Stroud (Midland) railway station
|Original company||Midland Railway|
|Post-grouping||London, Midland and Scottish Railway|
|1 July 1886||Opened|
|1 January 1917||Closed|
|29 January 1917||Reopened|
|16 June 1947||Last train|
|8 June 1949||Official closure|
|Disused railway stations in the United Kingdom|
|Closed railway stations in Britain
A B C D–F G H–J K–L M–O P–R S T–V W–Z
|UK Railways portal|
Stroud railway station (unofficially known as Stroud Wallbridge) served the town of Stroud, in Gloucestershire, England. The station was on a short 1.25 mi-long branch from Dudbridge on the Stonehouse and Nailsworth Railway, part of the Midland Railway. It was not connected to the earlier and still used Stroud railway station on the Great Western Railway.
Dudbridge had opened as "Dudbridge for Stroud" with the Stonehouse and Nailsworth Railway in 1867. The railway was quickly taken over by the Midland, whose main line between Bristol and Gloucester it joined at Stonehouse. In 1885, the Midland Railway built a short branch line from Dudbridge to a new station at Stroud. The new line opened for goods traffic in 1885 and for passengers on 1 July 1886.
The station at Stroud was perched on a high embankment above the Thames and Severn Canal. The building was wooden and was described at the opening to passenger traffic as "temporary", though it lasted throughout the station's life and beyond. Goods traffic was always more important than passenger traffic at the station, and there was a large goods yard to the east of the passenger platforms.
The station was always officially known simply as "Stroud", but to distinguish it from the nearby GWR station, various publications referred to it as either "Stroud Wallbridge" or "Stroud Cheapside"; the latter name is used in the April 1910 edition of Bradshaw's Railway Guide. That 1910 timetable shows the journey between Dudbridge and Stroud taking an average of five minutes, with fewer than 10 trains a day, a few of them directly running to or from Stonehouse. The station closed temporarily on 1 January 1917, reopening four weeks later on 29 January.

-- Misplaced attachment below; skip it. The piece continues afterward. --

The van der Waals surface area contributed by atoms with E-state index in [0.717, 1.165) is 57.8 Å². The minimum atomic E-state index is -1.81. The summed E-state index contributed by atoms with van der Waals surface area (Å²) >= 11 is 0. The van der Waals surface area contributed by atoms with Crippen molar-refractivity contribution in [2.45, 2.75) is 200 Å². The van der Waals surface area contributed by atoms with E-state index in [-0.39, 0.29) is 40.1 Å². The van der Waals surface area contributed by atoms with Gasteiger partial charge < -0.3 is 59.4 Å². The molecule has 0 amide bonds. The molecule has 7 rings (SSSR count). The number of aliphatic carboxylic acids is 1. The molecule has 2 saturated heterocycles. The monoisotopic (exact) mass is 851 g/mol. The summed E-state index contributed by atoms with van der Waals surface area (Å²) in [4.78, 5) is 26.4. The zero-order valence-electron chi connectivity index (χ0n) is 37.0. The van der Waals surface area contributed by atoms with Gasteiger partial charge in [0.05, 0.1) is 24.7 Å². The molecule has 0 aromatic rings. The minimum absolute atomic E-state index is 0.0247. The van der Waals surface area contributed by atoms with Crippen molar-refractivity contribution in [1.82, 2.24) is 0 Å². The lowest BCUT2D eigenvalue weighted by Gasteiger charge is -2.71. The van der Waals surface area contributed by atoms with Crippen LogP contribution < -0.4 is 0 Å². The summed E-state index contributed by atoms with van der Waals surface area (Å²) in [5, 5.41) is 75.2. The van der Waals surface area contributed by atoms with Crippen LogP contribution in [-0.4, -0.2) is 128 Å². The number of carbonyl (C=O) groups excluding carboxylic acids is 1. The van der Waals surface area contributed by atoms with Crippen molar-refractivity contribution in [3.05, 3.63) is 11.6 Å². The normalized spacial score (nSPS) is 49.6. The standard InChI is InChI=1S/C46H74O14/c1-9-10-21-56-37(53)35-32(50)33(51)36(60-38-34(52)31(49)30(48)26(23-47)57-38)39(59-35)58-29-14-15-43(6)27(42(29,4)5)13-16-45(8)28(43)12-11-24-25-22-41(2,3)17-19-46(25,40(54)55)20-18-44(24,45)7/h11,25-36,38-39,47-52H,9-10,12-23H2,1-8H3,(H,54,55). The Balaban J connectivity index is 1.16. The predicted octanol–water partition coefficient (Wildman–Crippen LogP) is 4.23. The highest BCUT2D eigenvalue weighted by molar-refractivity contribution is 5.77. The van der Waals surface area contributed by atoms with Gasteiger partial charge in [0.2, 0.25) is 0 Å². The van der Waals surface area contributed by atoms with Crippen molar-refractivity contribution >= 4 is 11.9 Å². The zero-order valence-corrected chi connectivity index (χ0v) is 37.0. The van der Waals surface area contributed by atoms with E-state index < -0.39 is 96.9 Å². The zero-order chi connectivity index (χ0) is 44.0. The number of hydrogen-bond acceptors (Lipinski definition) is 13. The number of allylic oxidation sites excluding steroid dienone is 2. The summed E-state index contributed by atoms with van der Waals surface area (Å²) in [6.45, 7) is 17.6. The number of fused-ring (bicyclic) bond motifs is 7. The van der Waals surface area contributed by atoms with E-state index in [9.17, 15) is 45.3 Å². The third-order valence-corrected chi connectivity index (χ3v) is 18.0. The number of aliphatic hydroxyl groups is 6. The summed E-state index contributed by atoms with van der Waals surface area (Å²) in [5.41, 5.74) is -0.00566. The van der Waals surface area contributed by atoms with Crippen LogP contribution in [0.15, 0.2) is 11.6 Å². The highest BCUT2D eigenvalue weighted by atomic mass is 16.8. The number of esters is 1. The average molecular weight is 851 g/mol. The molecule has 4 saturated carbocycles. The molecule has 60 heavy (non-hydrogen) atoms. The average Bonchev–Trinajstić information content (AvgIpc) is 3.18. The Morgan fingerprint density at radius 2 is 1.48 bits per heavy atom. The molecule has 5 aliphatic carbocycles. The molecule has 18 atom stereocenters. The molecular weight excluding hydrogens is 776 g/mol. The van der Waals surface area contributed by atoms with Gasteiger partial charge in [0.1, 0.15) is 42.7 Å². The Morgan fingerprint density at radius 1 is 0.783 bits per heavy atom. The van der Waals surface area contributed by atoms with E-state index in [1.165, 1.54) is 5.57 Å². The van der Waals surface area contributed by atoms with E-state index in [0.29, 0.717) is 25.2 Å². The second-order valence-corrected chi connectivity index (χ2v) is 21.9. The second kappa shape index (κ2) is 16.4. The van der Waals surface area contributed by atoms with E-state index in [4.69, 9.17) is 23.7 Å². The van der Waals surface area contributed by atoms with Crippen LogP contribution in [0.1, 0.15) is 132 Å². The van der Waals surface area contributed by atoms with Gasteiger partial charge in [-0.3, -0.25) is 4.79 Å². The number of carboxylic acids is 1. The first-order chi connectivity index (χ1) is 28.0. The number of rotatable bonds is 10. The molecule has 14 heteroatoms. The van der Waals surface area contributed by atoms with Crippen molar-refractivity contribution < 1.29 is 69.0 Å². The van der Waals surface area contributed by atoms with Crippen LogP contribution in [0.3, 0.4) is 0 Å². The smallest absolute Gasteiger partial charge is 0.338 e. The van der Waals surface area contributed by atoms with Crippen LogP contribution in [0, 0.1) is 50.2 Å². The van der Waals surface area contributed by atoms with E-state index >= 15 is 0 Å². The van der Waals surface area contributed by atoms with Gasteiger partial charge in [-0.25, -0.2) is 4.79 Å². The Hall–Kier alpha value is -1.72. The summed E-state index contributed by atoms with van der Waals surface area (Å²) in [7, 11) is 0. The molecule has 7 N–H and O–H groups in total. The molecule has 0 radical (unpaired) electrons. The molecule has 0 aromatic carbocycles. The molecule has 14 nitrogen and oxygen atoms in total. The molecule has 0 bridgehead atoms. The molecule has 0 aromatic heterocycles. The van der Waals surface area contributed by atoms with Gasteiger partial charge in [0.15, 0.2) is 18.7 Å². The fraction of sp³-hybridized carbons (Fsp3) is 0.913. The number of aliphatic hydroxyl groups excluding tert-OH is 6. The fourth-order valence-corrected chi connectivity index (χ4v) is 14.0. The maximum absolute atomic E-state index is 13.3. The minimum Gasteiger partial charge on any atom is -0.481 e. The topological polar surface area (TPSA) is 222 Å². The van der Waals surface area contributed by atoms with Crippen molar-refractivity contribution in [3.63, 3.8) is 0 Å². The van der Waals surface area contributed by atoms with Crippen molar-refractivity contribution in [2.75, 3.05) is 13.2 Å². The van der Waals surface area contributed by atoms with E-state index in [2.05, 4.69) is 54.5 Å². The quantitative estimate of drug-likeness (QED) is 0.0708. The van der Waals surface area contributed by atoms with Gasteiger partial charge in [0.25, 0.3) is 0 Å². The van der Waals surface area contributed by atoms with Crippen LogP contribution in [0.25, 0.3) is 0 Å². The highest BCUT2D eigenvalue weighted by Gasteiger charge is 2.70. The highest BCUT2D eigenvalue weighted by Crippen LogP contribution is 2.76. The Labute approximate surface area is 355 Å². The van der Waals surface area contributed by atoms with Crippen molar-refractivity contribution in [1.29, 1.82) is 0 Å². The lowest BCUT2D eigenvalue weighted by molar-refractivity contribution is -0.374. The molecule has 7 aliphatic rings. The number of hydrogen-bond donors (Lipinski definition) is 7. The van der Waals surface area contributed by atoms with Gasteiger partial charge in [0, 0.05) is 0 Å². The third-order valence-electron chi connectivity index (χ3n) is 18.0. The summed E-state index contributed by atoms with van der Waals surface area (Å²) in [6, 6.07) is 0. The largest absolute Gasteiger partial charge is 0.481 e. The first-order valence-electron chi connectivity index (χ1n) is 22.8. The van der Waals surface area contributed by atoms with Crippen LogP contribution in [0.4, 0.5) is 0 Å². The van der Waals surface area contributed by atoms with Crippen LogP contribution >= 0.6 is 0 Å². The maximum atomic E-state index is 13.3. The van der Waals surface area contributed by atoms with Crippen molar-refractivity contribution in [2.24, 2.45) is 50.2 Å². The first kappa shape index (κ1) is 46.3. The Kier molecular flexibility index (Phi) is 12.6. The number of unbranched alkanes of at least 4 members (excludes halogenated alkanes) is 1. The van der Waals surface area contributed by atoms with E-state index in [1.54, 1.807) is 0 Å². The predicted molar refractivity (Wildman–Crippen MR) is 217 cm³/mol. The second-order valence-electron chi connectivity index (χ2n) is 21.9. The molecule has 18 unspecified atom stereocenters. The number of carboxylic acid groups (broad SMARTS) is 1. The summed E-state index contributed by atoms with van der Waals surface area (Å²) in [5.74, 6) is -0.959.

The Stonehouse and Nailsworth Railway, along with the rest of the Midland Railway, became part of the London Midland and Scottish Railway at the 1923 Grouping. Passenger services were suspended on the line as an economy measure to save fuel in June 1947, and were officially withdrawn from 8 June 1949. The station remained open for goods traffic until 1966, though much of the freight had transferred to the former Great Western station. The station buildings have now been demolished and are covered by the town's ring road.
|Preceding station||Disused railways||Following station|
Line and station closed
Stonehouse and Nailsworth Railway
- Oakley, Mike (2003). Gloucestershire Railway Stations. Wimborne: Dovecote Press. pp. 64–65. ISBN 1-904349-24-2.
- Butt, R.V.J. (1995). The Directory of Railway Stations. Yeovil: Patrick Stephens Ltd. p. 223. ISBN 1-85260-508-1. R508.
- Oakley 2003, p. 129
- Maggs, Colin G. (2000). The Nailsworth and Stroud Branch. Usk: Oakwood Press. p. 107. ISBN 0-85361-559-4. Locomotion Papers LP214.
- Bradshaw's April 1910 Railway Guide (1968 reprint ed.). Newton Abbot: David and Charles. p. 606. ISBN 0-7153-4246-0.